Packaging’s growth in China creates a threat

David Bellm

January 29, 2014

2 Min Read
Packaging’s growth in China creates a threat

A milestone was passed last month that many did not notice: China has surpassed the U.S. as the world’s largest consumer of energy resources, according to the Intl Energy Agency. Meanwhile, that country’s economy in the second quarter “slowed” to a 10.3 percent annual growth rate, while much of the world languished.

I have long been a sinophile, having studied China’s transformation over the last three decades. While I admire the industriousness of the Chinese people, I do wonder how that country’s growth will affect the U.S. in general and the packaging sector in particular.

Many U.S. packagers already have lost business to competitors in China. It’s no wonder when an increasing percentage of consumer goods sold here are manufactured—and packaged—in China.

The Chinese government now considers packaging a “vital national industry.” A 2009 study by Euromonitor Intl points out that packaging is China’s 14th largest industry sector and employs more than three million workers. The market is valued at $81 billion a year and contributes about 2.5 percent of China’s GDP. The study predicts packaging’s annual growth rate at 16 percent through 2015, exceeding that of the nation’s economy.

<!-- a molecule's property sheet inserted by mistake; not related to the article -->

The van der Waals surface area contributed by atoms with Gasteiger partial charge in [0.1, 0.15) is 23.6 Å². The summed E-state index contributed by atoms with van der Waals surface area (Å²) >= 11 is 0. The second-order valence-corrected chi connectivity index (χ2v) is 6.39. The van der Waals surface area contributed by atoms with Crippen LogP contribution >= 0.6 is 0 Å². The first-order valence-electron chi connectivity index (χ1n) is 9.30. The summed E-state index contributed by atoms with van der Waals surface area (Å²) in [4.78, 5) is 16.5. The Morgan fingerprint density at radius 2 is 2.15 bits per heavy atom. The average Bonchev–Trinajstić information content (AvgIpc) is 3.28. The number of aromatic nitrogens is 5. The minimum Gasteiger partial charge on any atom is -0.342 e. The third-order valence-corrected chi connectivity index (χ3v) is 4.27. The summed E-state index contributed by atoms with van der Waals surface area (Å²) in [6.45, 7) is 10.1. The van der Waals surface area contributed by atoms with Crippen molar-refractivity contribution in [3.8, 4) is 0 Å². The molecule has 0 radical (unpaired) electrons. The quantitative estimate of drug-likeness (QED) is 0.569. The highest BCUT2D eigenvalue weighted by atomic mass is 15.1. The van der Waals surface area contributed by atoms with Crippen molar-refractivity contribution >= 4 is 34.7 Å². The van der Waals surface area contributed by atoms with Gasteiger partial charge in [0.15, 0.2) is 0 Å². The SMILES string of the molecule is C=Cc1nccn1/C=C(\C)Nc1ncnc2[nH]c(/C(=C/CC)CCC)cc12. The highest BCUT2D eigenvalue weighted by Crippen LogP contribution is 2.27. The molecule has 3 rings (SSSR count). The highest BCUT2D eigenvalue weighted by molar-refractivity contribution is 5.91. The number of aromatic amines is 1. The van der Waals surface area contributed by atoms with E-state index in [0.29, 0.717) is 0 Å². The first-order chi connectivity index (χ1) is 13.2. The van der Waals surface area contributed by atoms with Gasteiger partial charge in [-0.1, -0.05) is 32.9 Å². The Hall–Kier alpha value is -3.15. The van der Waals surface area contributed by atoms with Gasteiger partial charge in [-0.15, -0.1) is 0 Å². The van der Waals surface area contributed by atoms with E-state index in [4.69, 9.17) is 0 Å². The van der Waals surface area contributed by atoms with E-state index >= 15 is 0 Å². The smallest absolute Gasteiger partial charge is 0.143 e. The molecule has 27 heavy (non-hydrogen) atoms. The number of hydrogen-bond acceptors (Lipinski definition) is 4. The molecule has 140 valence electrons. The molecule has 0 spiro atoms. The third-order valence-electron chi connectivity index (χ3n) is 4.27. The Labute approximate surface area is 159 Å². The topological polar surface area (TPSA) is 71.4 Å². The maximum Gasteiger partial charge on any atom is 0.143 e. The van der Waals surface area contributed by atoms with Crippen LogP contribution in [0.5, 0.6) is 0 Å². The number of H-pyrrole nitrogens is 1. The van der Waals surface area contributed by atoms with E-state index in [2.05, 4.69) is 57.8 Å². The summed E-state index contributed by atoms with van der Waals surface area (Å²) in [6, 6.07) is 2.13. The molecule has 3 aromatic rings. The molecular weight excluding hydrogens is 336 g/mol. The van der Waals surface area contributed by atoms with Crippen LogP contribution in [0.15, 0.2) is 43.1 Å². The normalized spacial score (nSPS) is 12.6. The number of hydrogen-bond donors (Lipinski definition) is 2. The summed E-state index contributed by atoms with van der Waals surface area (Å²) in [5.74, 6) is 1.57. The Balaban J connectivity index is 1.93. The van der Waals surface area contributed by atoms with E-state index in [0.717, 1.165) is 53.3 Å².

Many persons believe China’s success comes at the expense of other countries. That nation’s increased energy consumption, for instance,  is bound to drive up the global costs of scarce energy resources, even though the country relies more on coal and natural gas than oil. The effects won’t always be obvious. These higher prices will affect packaging in ways other than transportation costs because petroleum products form the backbone of many plastics used in packaging.

At a time when many countries—such as the U.S.—tout free trade, China is accused of illegally subsidizing exports, dumping products at prices below cost, abusing the labor rights of its workers and manipulating its currency to make its exports cheaper and imports expensive. At the same time, its government often fails to protect intellectual property rights and allows businesses to operate with little oversight on product safety standards, while gaining a reputation as the world’s worst polluter.  All this, it is claimed, has cost millions of American jobs.

There is little that any one of us can do to halt this growing snowball as it rolls downhill. The U.S. and Chinese economies are tightly intertwined, so we can’t just close the door on trade between the two countries. However, we can encourage U.S. policymakers to stand firm to insure businesses in both countries compete on a level playing field.  Maybe we just need to remember that China is a “frenemy,” a business partner who is simultaneously a competitor and rival.


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